"Yee-Haw!" is the spirit sought this season by Acne's Johhny Johansson. Or at least, those were the yelps heard over the speakers during his Spring 2013 show in London on Sunday. The designer explained that his inspiration involved collage ("I always collage. It's very important to me to have contrast and to turn that into something really interesting," he said backstage) as well as music, specifically Emmylou Harris's 1995 ditty, "Wrecking Ball."
"Oh my God. This is a problem," said Anna Dello Russo at Saturday night's Altuzarra show. Naturally, she was referring to the torrential downpour that had much of the fashion set in a huff. "I went to the hairdresser today but it doesn't look like it. Humidity? Hurricane? Oh no! Terrible!" she went on before taking her front-row seat.
Sharon Wauchob has a lot on her plate. On Saturday, the Irish designer will send her spring 2013 womenswear collection for ethical fashion line Edun down the runway.
Model, DJ, and downtown designer darling: there's not much in the realm of "cool" that Mandy Coon hasn't conquered.
While their CFDA-nominated menswear collection, Duckie Brown, is cheeky and often eccentric, designers Steven Cox and Daniel Silver live by a no-nonsense ethos. "What you see is what you get!" quipped the British-born Cox, playfully gesturing to the workout garb he donned while chatting with Interview in his West Village studio. This straightforward attitude is the driving force behind the duo's latest project, Perry Ellis by Duckie Brown.
Hairstylist-cum-designer Charlie le Mindu has built his career on all that is shocking, outrageous and beautifully bizarre (perhaps you've seen the giant bow wig or fall/winter 2012 collection of human hair frocks and hats donned by Lady Gaga, or his spring/summer 2012 looks, which featured dresses, gowns, and a cobra turban made out of custom Minx synthetic nails). So it may seem strange that, as he sits on the porch of his fifth-floor Dalston flat, the Bordeaux-born, London-based 26-year-old calls for a return to classic hair; done-up, blown-out, drop-dead-gorgeous vintage hair.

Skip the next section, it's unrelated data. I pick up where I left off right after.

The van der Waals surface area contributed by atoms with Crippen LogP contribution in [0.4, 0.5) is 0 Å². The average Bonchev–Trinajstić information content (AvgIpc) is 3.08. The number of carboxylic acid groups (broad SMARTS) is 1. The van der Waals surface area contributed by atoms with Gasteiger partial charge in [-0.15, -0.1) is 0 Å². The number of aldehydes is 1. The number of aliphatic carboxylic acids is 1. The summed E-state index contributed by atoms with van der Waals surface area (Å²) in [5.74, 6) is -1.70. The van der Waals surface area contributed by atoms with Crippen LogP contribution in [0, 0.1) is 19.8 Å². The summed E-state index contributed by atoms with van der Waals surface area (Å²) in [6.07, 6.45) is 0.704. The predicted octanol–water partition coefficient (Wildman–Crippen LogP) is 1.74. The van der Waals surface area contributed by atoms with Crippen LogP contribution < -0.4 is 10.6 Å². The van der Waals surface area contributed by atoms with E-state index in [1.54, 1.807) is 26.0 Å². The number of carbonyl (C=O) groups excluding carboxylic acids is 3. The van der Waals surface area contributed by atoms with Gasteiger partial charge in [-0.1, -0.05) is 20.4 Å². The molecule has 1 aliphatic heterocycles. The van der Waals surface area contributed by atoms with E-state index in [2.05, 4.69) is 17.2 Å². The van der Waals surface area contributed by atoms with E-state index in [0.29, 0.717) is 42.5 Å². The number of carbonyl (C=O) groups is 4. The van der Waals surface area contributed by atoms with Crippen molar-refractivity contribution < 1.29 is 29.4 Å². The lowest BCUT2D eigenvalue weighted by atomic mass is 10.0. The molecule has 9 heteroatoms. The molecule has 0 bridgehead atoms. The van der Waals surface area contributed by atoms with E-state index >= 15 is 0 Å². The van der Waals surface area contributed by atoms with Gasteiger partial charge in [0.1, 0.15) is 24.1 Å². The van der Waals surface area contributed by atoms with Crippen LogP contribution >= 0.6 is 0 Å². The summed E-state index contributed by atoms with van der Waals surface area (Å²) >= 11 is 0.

"Hats and gloves. What else do you need?" quipped charismatic milliner Stephen Jones at England's Royal Ascot horse races last Thursday. Held outside London, the annual meet founded by Queen Anne in 1711, which this year ran June 19–23, is Britain's premier sporting event. But it's not just the ponies that are competing—the fashion stakes are high for ladies and gents alike.
This past weekend marked London's inaugural men's fashion week. The three-day event was a much-welcomed step forward for Britain's growing group of menswear designers, who were formerly made to pack their presentations into one day at the tail end of the womenswear shows. The festivities kicked off Thursday evening with an intimate cocktail party hosted by British fashion's newest ambassador, Prince Charles, who ironically invests in a new look about once every 25 years.
Since 2003, Jill Wenger has catered to Seattle's fashion savvy with her forward thinking clothing store, Totokaelo. "Totokaelo is a tightly curated selection of what I believe to be the most honest, beautiful, and interesting fashion... in the world right now," explains Wenger. And considering she carries the likes of Maison Martin Margiela, Ann Demeulemeester, Mary Katrantzou, and Damir Doma, her summation seems on point.